PROGRESS FOR CHILDREN
New York, 10 December, 2007 -- A new report issued today by UNICEF reveals a wealth of detailed information on progress towards the Millennium Development Goals.
Progress for Children: A World Fit for Children Statistical Review is the sixth in a series of Progress for Children reports released by UNICEF, and the most comprehensive in scope since the series was launched in 2004.
“This edition of Progress for Children provides comprehensive data on the Millennium Development Goals,” said UNICEF Executive Director Ann M. Veneman. “While the data shows considerable progress, much more remains to be done.”
Following the recent announcement that in 2006 the number of children under-five who die before their fifth birthday declined below 10 million for the first time in recent history, Progress for Children provides data on measures that contribute to improvements in child health, including those that could lead to further reductions in under-five mortality over coming years.
The findings of the report include the following:
- Between 1990 and 2004 more than 1.2 billion people gained access to safe drinking water.
- Between 1996 and 2000, rates of early and exclusive breastfeeding – a behavior that has the potential to avert 13 per cent of all under-five deaths in developing countries - have increased in many countries around the world. Seven countries in sub-Saharan Africa saw 20 per cent increases in early and exclusive breastfeeding.
- Malaria-affected countries have expanded the use of insecticide-treated nets among children, with many of these countries at least tripling coverage since 2000.
- Access to antiretrovirals that reduce the risk of the transmission of HIV and AIDS from mothers to infants increased from 7 to 11 per cent for infected women in low- and middle-income countries between 2004 and 2005. Access to antiretroviral treatment for children also increased in much of the world.
- More than four times as many children received the recommended two doses of Vitamin A supplementation in 2005 than in 1999. Vitamin A supplementation reduces a child’s risk of mortality from common illnesses.
In addition to progress in child survival, progress has also been made in education, gender equality and child protection.
Increases in school enrolment and attendance reduced the number of primary-school-age children out of school by around 20 per cent between 2002 and 2006.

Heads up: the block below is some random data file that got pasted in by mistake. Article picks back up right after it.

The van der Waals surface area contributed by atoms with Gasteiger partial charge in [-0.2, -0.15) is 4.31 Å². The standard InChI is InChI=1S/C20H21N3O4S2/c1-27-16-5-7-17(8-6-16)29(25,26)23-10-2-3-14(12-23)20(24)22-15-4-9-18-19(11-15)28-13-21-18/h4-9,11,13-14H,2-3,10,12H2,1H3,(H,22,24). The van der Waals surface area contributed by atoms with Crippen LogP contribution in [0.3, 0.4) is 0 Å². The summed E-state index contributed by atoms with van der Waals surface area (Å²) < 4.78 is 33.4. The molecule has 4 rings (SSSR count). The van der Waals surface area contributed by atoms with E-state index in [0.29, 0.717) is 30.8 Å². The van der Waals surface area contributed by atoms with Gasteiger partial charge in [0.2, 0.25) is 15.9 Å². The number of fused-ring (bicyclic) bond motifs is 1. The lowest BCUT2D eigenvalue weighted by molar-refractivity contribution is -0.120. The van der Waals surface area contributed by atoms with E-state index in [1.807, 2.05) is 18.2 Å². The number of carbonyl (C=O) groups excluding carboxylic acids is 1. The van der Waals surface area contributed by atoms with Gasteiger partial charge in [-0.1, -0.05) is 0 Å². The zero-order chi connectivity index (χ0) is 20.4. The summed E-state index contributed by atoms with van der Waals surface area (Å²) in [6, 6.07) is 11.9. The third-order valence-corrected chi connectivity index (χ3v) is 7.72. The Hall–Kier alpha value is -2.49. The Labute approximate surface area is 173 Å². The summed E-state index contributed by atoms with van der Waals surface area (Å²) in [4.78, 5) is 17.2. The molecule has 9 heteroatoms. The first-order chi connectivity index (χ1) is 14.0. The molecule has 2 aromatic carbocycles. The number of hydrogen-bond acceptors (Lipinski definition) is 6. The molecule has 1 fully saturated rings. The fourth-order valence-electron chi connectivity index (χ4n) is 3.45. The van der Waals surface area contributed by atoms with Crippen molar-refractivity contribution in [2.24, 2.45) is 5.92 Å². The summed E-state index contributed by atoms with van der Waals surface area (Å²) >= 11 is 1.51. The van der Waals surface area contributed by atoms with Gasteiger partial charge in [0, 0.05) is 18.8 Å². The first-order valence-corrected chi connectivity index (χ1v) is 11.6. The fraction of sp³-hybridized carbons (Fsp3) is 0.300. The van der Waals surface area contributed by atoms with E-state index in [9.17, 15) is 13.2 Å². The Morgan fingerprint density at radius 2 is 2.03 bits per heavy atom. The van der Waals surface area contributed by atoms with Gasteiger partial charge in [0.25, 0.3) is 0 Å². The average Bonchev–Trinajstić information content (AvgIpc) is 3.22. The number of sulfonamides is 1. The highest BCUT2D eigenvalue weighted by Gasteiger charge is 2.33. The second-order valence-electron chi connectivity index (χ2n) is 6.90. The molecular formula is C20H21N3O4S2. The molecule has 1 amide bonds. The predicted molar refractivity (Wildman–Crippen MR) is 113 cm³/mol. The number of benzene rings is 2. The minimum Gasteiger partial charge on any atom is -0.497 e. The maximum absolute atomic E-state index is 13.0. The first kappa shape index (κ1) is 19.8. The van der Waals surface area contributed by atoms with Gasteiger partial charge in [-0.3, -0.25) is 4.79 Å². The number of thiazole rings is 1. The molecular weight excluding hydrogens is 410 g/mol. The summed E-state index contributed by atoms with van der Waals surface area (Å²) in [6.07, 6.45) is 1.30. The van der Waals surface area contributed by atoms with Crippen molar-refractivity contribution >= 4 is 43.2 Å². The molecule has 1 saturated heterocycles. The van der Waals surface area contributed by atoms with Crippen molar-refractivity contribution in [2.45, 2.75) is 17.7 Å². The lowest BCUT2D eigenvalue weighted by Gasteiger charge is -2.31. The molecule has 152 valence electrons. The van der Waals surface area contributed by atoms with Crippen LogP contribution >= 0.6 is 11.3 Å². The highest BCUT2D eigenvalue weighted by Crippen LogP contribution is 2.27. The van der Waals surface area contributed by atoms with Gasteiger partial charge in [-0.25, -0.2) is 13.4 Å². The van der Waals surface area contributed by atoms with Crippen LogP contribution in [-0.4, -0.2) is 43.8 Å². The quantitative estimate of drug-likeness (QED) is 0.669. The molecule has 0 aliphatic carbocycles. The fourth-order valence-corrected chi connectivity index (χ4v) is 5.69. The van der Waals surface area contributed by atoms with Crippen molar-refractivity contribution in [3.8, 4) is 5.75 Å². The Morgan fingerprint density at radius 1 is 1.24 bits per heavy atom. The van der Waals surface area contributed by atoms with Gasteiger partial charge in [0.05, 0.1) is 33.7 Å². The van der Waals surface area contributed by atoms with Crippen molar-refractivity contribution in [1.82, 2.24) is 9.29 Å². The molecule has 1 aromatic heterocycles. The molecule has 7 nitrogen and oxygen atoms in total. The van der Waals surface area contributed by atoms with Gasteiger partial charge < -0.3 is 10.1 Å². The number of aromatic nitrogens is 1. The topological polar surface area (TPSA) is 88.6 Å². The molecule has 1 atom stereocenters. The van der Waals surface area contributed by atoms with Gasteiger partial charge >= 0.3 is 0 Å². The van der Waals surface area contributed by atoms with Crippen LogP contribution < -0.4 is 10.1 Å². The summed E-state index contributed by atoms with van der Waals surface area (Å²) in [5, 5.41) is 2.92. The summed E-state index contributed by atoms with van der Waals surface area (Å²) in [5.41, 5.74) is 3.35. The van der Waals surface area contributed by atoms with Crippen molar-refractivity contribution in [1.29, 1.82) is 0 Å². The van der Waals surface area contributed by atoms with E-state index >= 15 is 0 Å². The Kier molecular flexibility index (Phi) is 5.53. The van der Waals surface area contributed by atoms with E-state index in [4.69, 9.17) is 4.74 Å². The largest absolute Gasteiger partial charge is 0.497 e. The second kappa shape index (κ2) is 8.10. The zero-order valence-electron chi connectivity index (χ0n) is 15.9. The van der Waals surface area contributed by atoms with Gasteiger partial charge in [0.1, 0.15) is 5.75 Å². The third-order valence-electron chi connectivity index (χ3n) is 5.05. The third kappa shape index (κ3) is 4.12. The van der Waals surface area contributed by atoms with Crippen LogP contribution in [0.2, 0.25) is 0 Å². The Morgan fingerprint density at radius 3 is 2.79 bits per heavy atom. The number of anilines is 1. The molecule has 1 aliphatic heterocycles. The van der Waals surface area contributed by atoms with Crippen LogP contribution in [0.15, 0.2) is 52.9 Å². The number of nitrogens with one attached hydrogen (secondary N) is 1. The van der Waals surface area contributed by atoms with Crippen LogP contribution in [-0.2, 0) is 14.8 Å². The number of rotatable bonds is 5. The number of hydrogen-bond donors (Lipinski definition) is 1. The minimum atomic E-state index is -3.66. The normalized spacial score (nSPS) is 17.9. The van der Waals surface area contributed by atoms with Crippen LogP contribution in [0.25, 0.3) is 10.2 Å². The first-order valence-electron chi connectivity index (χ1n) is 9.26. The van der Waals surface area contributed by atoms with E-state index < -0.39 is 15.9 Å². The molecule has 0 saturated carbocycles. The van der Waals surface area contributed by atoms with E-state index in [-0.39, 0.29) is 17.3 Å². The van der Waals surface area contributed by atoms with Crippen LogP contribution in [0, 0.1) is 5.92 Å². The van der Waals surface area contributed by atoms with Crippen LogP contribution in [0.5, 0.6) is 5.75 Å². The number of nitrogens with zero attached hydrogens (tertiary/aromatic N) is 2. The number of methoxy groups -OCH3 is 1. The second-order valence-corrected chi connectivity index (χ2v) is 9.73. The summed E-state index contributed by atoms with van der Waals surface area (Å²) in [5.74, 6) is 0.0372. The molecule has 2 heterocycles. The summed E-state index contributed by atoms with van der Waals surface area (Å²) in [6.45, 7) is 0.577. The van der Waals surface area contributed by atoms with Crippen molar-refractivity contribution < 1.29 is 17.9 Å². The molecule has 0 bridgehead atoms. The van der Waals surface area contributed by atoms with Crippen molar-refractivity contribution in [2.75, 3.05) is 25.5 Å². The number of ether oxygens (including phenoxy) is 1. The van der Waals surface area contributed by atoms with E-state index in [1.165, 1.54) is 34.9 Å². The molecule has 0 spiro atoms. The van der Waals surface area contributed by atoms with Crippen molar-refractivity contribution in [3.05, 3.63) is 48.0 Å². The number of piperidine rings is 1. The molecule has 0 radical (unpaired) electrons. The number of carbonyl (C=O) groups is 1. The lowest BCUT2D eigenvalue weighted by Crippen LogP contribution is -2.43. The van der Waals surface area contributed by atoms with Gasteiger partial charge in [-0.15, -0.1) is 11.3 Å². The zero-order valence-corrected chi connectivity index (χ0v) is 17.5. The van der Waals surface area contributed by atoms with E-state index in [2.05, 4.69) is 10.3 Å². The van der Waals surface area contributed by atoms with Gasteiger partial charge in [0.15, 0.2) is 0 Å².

And while girls still remain disadvantaged in some areas, the gender gap in primary and secondary education is closing, with two-thirds of the world achieving gender parity in primary education by 2005.
While the pace of change is slow, the report finds that the harmful practice of female genital mutilation/cutting (FGM/C) has declined over the past 15 years, and that child marriage is becoming less common.
Alongside these successes for children, Progress for Children also provides statistics that give no cause for celebration. For example:
- While the prevalence of underweight children has declined from 32 to 27 per cent in the developing world since 1990, an alarming number of children under-five – 143 million – still suffer undernutrition, with more than half of them in South Asia;
- Treatment coverage for major childhood diseases, such as pneumonia and malaria, has been slow to expand. Pneumonia and malaria together account for 27 per cent of all under-five deaths each year.
- More than 500,000 women still die every year as a result of complications during pregnancy and childbirth. About half of these deaths occur in sub-Saharan Africa, where a pregnant woman has a 1 in 22 chance of dying, compared to 1 in 8,000 in industrialized countries.
- A lack of basic sanitation, along with poor hygiene and unsafe drinking water, still contribute to the deaths of more than 1.5 million children from diarrhoeal diseases each year. In 2004, 41 per cent of the world’s population – 2.6 billion people – did not use improved sanitation facilities. While some progress has been made since 1990, keeping pace with population growth remains a major challenge.
- In many countries, new HIV and AIDS infections are heavily concentrated among young people, who accounted for 40 per cent of the 4.3 million new HIV infections in 2006. Yet this vulnerable group still lacks accurate knowledge about HIV and prevention.
Information on the data
The data and analysis in Progress for Children: A World Fit for Children Statistical Review are based on the ongoing work of UNICEF and its partners to monitor global conditions for women and children. They derive largely from information in UNICEF’s global databases, including data from an unprecedented number of household surveys conducted during 2005-2006, notably the UNICEF-supported Multiple Indicator Cluster Surveys (MICS) and the USAID-supported Demographic and Health Surveys (DHS), among other data.
Progress for Children is being issued the day before a UN General Assembly Special Session that will follow up on the recommendations made in the outcome document of the 2002 Special Session on Children, entitled A World Fit for Children.
For more information
Angela Hawke, UNICEF New York, tel: (+1) 212 326 7269, email@example.com
Jessica Malter, UNICEF New York, tel: (+1) 212 326 7412, firstname.lastname@example.org
Michael Klaus, UNICEF Geneva, tel: (+41 22) 909 5712, email@example.com
UNICEF is on the ground in over 150 countries and territories to help children survive and thrive, from early childhood through adolescence. The world’s largest provider of vaccines for developing countries, UNICEF supports child health and nutrition, good water and sanitation, quality basic education for all boys and girls, and the protection of children from violence, exploitation, and AIDS. UNICEF is funded entirely by the voluntary contributions of individuals, businesses, foundations and governments.